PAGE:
And here we get the point of Discovery. Design Discovery is not the stage of design in which we finalize all the details. It gives us:
- a pool of knowledge that we can draw from to inform decisions during the detailed design process
- a product definition and vision that articulates the intent of the product, describing how the world is a better place with the product in it
- a starting point that unifies us around themes, concepts, and principles to guide decision-making
How do we get to this? Let’s look at Discovery in terms of the Tools, the Process, and the People.
Choosing the Right Activities
Design gives us tools to uncover and clarify problems, and to explore and determine a direction. What we know about the creative process is that successful creative endeavors depend on various environmental and psychological factors working in concert to achieve ideal chemistry.
Choose activities that balance these environmental and psychological factors:
- Environmental: Activities should permit accidental encounters between ideas, BUT they also should give individuals quiet space to percolate on those ideas.
- Psychological: Activities should give people opportunities to explore lots of ideas, BUT they also should fuel the creative process by subjecting those ideas to critique.
Incorporating Discovery into Your Projects
Design projects come in all shapes and sizes now. Teams are dividing their work in many different ways, chunking into phases or sprints. When you look at processes as described by van der Merwe, you might be skeptical that Discovery is for you. And it’s difficult to see how some methods, with strict timeframes and structures, can accommodate this thing I’m calling a dialog.
My hope in elevating the conversation about Discovery is that we can take it outside the confines of a particular methodology or project structure. Discovery has objectives, and doesn’t care how you accomplish them. It entails four things:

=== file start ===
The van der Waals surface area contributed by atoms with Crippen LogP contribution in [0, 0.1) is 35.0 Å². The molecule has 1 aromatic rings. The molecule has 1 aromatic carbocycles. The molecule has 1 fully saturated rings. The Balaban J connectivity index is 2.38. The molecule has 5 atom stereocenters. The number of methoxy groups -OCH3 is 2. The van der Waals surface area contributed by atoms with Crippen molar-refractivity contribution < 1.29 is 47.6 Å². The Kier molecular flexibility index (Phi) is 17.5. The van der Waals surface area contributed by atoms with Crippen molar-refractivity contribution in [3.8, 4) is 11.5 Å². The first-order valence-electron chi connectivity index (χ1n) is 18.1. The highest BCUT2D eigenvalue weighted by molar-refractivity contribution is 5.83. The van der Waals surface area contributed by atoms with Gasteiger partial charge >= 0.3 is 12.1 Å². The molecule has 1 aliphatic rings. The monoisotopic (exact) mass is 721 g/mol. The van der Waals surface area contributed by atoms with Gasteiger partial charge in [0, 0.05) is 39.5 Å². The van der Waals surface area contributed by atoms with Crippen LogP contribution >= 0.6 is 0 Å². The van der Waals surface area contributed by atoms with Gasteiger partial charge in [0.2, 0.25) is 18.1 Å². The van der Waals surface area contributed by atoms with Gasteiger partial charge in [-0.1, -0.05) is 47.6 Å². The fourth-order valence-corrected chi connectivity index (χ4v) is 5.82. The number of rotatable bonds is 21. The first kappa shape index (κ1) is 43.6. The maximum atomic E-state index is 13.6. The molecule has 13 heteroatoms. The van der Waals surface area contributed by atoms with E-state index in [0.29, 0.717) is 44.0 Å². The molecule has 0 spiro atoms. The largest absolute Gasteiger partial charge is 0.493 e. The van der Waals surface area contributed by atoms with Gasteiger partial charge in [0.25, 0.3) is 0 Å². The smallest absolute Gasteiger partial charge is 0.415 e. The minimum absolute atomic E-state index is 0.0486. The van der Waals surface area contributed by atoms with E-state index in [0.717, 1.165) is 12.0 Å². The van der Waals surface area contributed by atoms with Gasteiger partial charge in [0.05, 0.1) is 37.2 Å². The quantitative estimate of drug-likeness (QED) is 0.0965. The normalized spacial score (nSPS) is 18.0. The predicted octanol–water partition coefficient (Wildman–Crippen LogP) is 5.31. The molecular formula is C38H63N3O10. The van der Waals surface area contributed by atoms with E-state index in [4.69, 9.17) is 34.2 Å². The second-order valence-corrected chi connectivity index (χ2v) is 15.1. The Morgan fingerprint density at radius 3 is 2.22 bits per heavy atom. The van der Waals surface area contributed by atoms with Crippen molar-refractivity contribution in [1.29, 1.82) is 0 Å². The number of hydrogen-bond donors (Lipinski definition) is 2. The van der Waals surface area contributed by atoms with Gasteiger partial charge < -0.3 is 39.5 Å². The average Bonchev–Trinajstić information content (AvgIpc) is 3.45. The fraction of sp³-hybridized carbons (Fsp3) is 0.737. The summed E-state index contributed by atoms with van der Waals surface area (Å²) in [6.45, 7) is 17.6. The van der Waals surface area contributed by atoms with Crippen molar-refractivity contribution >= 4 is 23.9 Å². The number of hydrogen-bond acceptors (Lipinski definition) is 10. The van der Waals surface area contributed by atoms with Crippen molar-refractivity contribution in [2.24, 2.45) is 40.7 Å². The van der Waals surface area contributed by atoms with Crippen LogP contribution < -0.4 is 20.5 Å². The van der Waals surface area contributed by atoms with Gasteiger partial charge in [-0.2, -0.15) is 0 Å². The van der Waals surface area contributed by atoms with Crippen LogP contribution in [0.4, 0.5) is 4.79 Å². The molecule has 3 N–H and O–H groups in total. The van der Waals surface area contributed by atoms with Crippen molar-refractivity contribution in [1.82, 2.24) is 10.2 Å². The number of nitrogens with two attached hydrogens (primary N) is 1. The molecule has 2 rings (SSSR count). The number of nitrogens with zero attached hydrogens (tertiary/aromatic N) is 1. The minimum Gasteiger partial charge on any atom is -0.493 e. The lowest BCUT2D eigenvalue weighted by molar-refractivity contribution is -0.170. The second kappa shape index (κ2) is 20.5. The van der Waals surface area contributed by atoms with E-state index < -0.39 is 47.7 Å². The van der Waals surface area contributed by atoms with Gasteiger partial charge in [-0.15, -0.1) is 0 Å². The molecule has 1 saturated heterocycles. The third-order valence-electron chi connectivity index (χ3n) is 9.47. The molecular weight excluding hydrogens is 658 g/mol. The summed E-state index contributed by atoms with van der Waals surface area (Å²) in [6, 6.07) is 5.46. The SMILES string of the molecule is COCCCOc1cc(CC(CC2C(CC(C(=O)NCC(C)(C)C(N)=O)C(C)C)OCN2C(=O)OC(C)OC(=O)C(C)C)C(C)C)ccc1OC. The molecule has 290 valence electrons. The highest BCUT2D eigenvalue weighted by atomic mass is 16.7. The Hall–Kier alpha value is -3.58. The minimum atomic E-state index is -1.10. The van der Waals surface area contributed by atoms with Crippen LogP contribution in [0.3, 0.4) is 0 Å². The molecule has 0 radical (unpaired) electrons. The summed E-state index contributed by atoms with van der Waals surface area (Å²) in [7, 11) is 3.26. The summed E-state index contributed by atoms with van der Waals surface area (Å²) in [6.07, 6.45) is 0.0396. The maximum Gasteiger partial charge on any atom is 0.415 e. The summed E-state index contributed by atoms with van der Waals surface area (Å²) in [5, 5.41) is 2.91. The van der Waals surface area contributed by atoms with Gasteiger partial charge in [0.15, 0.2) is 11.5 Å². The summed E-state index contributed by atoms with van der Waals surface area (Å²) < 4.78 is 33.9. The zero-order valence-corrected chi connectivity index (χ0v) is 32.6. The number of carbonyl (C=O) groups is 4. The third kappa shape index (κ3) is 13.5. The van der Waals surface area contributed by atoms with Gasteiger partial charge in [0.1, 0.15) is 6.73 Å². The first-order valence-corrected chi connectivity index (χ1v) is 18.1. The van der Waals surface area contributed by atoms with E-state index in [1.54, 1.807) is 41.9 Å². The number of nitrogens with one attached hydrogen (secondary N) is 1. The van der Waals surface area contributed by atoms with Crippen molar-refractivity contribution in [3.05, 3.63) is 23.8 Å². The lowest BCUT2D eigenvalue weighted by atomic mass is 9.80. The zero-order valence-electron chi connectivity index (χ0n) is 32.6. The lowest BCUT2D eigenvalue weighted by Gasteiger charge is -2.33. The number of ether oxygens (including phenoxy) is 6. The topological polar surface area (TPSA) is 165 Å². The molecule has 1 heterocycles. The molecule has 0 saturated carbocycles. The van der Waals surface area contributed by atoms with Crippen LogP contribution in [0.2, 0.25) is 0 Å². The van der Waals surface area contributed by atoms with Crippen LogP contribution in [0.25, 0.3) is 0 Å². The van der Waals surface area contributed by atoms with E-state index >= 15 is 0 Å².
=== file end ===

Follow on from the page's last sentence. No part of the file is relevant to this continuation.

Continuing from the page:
- gathering information you don’t currently have
- processing that information into context meaningful for your assignment
- exploring possible directions based on that information
- focusing those explorations to a single direction and plan of execution
Knowing that success depends on these four things, look at your constraints — time, budget, project framework — and configure your activities to meet the constraints while accomplishing these objectives. You can do it in a week, or you can do it in a quarter. The amount of time you dedicate will influence the overall scope. How much of a product can you define in a week? Maybe not the whole thing. Bite off what you can chew.
Bringing Others Along with You
It can be difficult to convince other people to adopt the Discovery “mindset.” On the surface, you’re admitting you don’t know the solution, don’t understand the problem, don’t know the right priorities, and aren’t sure about the plan, which is not a place people like to be. Ignorance is risky. But people with this attitude don’t have to play dumb. On the contrary, you’re asking people to be smart, not to be led by the first idea that pops into their head or preconceptions or the highest salary in the room.
The essential Discovery mindset has three characteristics:
- Skepticism: People participating in Discovery need to question assumptions, ensuring they’re not taking anything for granted. And if they do take assumptions for granted, it’s because they’ve actively decided to do so, for purposes of project efficiency.
- Curiosity: People need to be insatiably curious about the domain and context of their product. Curiosity entails asking a lot of questions about things that you might think you already understand. And this is where humility comes in.
- Humility: If you’re humble, you’re not afraid to ask questions that seem naive or uninformed. Discovery depends on a mindset where people hunger for more information, and avoid automatically prioritizing their own preconceptions.
Through this attitude, people can confidently shepherd their concepts through Discovery by letting the ideas themselves guide the designers.
I’m thinking a lot about design Discovery these days. Check out my O’Reilly webcast on essential collaborative behaviors for Discovery.
I’m also writing a book on Design and Product Discovery. If you’d like to be notified when that book is published, put your name on the mailing list.
If you’re working on a design or product discovery project, my company EightShapes can drive or contribute.
Of course, I’d love your thoughts on this perspective on Discovery, so add a comment here.